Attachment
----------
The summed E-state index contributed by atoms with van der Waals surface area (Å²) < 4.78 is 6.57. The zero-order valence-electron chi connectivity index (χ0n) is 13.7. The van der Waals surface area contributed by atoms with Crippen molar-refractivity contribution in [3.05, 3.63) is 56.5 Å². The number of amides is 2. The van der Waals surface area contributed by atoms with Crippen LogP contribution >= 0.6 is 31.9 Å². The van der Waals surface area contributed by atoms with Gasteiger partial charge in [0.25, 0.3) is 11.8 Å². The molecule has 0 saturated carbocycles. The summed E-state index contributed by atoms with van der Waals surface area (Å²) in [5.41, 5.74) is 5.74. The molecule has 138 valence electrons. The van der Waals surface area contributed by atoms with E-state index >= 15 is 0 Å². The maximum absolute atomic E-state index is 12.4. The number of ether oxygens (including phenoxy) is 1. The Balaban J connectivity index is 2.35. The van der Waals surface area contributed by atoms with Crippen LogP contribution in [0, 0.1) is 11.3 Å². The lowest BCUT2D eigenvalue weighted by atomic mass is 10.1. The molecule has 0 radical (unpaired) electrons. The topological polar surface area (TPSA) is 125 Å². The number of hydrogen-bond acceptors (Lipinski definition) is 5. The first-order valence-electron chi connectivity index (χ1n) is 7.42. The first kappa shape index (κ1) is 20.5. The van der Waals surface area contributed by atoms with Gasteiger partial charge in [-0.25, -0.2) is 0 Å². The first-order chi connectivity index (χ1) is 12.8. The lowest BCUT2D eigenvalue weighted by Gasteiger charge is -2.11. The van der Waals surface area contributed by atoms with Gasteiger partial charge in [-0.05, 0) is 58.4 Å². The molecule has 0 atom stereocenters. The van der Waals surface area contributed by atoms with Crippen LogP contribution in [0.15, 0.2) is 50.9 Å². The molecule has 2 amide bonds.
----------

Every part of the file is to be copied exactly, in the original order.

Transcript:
The summed E-state index contributed by atoms with van der Waals surface area (Å²) < 4.78 is 6.57. The zero-order valence-electron chi connectivity index (χ0n) is 13.7. The van der Waals surface area contributed by atoms with Crippen molar-refractivity contribution in [3.05, 3.63) is 56.5 Å². The number of amides is 2. The van der Waals surface area contributed by atoms with Crippen LogP contribution >= 0.6 is 31.9 Å². The van der Waals surface area contributed by atoms with Gasteiger partial charge in [0.25, 0.3) is 11.8 Å². The molecule has 0 saturated carbocycles. The summed E-state index contributed by atoms with van der Waals surface area (Å²) in [5.41, 5.74) is 5.74. The molecule has 138 valence electrons. The van der Waals surface area contributed by atoms with E-state index >= 15 is 0 Å². The maximum absolute atomic E-state index is 12.4. The number of ether oxygens (including phenoxy) is 1. The Balaban J connectivity index is 2.35. The van der Waals surface area contributed by atoms with Crippen LogP contribution in [0, 0.1) is 11.3 Å². The lowest BCUT2D eigenvalue weighted by atomic mass is 10.1. The molecule has 0 radical (unpaired) electrons. The topological polar surface area (TPSA) is 125 Å². The number of hydrogen-bond acceptors (Lipinski definition) is 5. The first-order valence-electron chi connectivity index (χ1n) is 7.42. The first kappa shape index (κ1) is 20.5. The van der Waals surface area contributed by atoms with Gasteiger partial charge in [-0.25, -0.2) is 0 Å². The first-order chi connectivity index (χ1) is 12.8. The lowest BCUT2D eigenvalue weighted by Gasteiger charge is -2.11. The van der Waals surface area contributed by atoms with Gasteiger partial charge in [-0.05, 0) is 58.4 Å². The molecule has 0 atom stereocenters. The van der Waals surface area contributed by atoms with Crippen LogP contribution in [0.15, 0.2) is 50.9 Å². The molecule has 2 amide bonds.